‘Spidey’ genes that regulate cell growth discovered in fruit flies

Francis Crick Institute scientists have discovered that a gene in fruit flies called 'spidey' regulates a key lipid-metabolising enzyme involved in cell growth and proliferation.

Alex Gould of the Crick, who led a team including scientists at the University of Nevada, says: "Our findings used the power of fruit fly genetics to identify a new regulator of the lipid-metabolising enzyme phosphoinositide 3-kinase (PI3K). PI3K is an important enzyme as it drives the growth and proliferation of many types of cells including cancer cells."

Lipids play many important roles in a cell. They are a major part of the membrane surrounding a cell, they provide fuel for metabolism and they also serve as signals that regulate cell behaviour.

The PI3K enzyme synthesizes a class of lipids known as phosphatidylinositides, which act as signals that stimulate cell growth, proliferation and metabolism.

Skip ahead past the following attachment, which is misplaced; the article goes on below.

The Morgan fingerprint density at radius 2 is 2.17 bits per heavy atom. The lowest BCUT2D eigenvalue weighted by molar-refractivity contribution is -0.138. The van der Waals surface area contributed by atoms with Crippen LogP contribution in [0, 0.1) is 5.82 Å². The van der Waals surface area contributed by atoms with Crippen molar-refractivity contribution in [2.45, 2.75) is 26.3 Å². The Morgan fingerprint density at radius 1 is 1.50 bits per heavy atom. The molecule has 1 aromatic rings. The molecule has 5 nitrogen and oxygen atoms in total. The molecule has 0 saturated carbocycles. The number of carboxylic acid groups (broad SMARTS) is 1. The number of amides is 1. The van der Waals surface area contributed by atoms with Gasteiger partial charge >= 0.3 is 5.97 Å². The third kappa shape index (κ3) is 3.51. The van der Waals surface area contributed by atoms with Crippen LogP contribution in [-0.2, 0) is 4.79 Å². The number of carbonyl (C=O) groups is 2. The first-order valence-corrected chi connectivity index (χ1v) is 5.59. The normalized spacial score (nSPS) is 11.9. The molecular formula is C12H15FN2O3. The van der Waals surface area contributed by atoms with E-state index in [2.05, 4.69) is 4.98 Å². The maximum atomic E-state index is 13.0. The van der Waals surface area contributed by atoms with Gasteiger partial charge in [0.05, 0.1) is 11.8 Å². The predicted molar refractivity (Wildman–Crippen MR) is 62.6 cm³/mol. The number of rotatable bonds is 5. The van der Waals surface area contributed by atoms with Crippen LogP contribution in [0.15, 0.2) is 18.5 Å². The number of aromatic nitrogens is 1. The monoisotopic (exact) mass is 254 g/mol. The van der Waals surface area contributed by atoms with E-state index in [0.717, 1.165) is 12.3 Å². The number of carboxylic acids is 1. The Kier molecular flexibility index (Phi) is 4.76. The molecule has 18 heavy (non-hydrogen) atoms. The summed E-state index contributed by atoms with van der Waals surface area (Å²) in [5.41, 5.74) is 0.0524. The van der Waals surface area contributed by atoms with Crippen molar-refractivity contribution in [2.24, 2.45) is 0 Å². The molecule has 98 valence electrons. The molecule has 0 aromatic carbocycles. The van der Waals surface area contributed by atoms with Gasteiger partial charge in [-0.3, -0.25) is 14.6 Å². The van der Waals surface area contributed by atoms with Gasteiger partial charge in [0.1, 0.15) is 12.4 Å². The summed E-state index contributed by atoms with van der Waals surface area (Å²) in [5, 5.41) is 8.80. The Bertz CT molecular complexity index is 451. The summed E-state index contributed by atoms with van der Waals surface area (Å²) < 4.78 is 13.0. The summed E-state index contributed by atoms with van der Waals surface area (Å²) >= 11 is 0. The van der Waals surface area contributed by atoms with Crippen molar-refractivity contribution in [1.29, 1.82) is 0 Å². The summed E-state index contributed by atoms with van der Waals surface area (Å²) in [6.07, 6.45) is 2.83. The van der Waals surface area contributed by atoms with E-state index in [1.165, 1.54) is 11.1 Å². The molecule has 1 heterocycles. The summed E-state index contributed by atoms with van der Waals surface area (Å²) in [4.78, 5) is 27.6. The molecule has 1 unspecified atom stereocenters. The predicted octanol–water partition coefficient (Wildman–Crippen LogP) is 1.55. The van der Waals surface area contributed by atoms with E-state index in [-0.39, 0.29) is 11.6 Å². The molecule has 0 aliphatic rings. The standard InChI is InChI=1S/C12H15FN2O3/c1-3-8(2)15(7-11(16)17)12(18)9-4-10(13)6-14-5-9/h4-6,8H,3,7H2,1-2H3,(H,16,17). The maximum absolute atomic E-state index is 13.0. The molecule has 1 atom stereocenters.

The researchers found that the fruit fly gene spidey is important for keeping the brake on PI3K, thus preventing it from driving the inappropriate overgrowth of liver-like cells called oenocytes.

Given that many cancer cells are dependent on metabolic pathways for survival, optimising new drugs that inhibit the PI3K pathway is a promising approach for treating tumours and has already led to several clinical trials.

Dr Gould emphasise that future research is needed to determine whether the work in fruit flies will translate into humans, which also have spidey-like genes. "If so, and right now it is a big if, spidey-like genes might be suitable new targets for anti-cancer therapies aimed at switching off PI3K and thus the growth of tumours," he says.

To identify spidey and other new regulators of the PI3K pathway in fruit flies, Einat Cinnamon and other members of the team used RNA interference (RNAi) - an experimental method that is used to turn off the expression of specific genes. With the help of RNAi and other sophisticated genetic tools available in fruit flies, they could examine the effects of switching off genes in a specific tissue at a specific stage of the life cycle.

The paper, Drosophila Spidey/Kar Regulates Oenocyte Growth via PI3-Kinase Signaling, is published in PLoS Genetics.

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